Spiralling UK energy prices and the collapse of several power suppliers recently has illustrated the danger of over-reliance for our energy needs on large companies. And with the rise of distributed renewable power sources, such as roof top solar and battery storage, the time is ripe for a re-think of our energy systems.
The fact that UK energy prices were caught up in geopolitical wrangles between Russia and Europe demonstrates the urgent need for energy self-sufficiency. And news our energy bills are projected to soar 30% next year further illuminates the risks of a volatile global energy market.
The situation is also severely affecting our economy and net zero emissions targets. High gas prices mean industries such as steel, chemical and fertiliser may have to suspend production or switch to dirty fuel. It is increasingly clear the UK will struggle to balance its recent COP26 net zero commitments with rising demand on overburdened energy grids.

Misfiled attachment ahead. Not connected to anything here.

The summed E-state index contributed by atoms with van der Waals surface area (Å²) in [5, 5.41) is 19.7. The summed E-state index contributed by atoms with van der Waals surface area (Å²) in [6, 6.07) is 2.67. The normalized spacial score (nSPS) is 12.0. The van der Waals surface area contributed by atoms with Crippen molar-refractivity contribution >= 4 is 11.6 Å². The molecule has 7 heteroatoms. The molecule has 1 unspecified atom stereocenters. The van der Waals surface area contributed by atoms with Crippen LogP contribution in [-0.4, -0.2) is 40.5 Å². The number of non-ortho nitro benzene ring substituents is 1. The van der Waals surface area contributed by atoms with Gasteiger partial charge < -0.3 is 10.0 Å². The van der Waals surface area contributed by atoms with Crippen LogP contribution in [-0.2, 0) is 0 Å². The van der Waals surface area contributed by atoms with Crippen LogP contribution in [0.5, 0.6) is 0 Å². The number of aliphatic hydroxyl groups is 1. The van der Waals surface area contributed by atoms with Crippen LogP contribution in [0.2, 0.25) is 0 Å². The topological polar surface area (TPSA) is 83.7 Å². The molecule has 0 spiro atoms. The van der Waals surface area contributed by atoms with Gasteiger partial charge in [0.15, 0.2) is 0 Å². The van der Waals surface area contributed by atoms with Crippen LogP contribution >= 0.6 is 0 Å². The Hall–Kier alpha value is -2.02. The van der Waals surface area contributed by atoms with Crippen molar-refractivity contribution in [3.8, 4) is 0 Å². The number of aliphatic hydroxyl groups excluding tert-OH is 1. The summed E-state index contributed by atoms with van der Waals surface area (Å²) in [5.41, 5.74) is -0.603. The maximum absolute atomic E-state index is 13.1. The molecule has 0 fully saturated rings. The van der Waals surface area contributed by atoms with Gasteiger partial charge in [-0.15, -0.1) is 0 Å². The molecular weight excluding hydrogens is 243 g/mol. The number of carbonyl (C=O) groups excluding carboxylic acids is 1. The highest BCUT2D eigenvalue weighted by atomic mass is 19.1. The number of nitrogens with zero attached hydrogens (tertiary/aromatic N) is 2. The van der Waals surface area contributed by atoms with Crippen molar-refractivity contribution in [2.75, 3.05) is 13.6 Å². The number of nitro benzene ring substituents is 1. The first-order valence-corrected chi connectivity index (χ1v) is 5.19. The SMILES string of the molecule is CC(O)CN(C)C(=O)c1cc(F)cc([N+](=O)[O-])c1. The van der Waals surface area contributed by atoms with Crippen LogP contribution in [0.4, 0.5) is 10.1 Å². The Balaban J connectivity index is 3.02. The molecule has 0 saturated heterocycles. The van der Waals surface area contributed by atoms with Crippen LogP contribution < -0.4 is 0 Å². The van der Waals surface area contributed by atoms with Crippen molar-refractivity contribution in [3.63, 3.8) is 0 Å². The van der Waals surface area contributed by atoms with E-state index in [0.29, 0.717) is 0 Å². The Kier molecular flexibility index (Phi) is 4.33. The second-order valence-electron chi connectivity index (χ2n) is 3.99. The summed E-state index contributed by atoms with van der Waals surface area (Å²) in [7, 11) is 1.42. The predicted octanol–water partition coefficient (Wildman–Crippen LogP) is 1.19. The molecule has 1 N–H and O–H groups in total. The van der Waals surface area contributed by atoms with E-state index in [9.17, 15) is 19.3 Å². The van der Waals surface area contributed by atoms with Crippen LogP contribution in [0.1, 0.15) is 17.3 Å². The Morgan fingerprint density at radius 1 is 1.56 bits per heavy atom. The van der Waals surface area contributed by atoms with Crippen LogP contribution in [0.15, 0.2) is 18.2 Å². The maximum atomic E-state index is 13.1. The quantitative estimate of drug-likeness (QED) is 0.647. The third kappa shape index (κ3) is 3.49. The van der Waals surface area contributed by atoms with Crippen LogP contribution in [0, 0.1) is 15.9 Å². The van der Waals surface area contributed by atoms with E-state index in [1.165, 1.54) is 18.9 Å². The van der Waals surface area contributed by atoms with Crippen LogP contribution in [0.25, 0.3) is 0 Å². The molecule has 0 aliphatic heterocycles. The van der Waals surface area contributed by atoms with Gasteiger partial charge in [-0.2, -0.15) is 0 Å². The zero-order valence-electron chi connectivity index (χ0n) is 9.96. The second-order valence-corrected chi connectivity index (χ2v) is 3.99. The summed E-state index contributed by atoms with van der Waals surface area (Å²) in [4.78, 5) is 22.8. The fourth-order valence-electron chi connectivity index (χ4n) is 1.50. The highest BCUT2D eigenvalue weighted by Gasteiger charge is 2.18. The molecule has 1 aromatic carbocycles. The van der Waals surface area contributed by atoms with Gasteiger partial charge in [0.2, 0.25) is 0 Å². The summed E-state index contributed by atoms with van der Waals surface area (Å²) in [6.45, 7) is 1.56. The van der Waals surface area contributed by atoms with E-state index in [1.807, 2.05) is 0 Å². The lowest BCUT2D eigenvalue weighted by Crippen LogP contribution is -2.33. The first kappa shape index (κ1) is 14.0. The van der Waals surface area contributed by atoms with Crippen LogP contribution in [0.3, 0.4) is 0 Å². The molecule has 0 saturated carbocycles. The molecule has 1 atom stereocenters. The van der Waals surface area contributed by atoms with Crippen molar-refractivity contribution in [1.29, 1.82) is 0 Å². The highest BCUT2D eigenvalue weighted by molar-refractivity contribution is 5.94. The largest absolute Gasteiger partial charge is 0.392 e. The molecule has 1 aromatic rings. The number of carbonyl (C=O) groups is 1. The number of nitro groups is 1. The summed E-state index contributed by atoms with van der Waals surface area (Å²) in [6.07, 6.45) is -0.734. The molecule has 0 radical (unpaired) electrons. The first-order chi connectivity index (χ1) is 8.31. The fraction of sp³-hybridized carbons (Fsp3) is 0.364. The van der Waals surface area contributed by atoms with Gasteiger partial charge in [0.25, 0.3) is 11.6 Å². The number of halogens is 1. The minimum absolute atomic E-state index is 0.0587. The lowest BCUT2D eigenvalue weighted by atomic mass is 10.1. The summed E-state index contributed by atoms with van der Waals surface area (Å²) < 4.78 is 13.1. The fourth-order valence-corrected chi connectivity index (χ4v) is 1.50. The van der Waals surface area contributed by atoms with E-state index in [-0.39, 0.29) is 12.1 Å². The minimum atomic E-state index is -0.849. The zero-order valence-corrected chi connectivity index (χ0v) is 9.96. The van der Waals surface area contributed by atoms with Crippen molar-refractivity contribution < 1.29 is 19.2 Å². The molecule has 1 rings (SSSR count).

Decentralising the market
The fundamental challenge is that the UK’s adoption of decentralised renewable power sources, such as solar, has not yet been matched by a parallel decentralisation of the energy sector. Market competition has failed to empower energy users to achieve best value due to the complexity of constantly choosing and changing tariffs or suppliers. And 6% of UK wind power was wasted or curtailed last year due to low demand, highlighting the inefficiency of a centralised grid which must balance local supply with national demand.
The current gas price crisis shows how a centralised grid also leaves the economy exposed to global market instability and price volatility. Meanwhile, the vulnerability of the economy to power outages from extreme weather events demonstrates how a national grid could become a single point of failure for services reliant on electricity.
Read more: SolarPowerPortal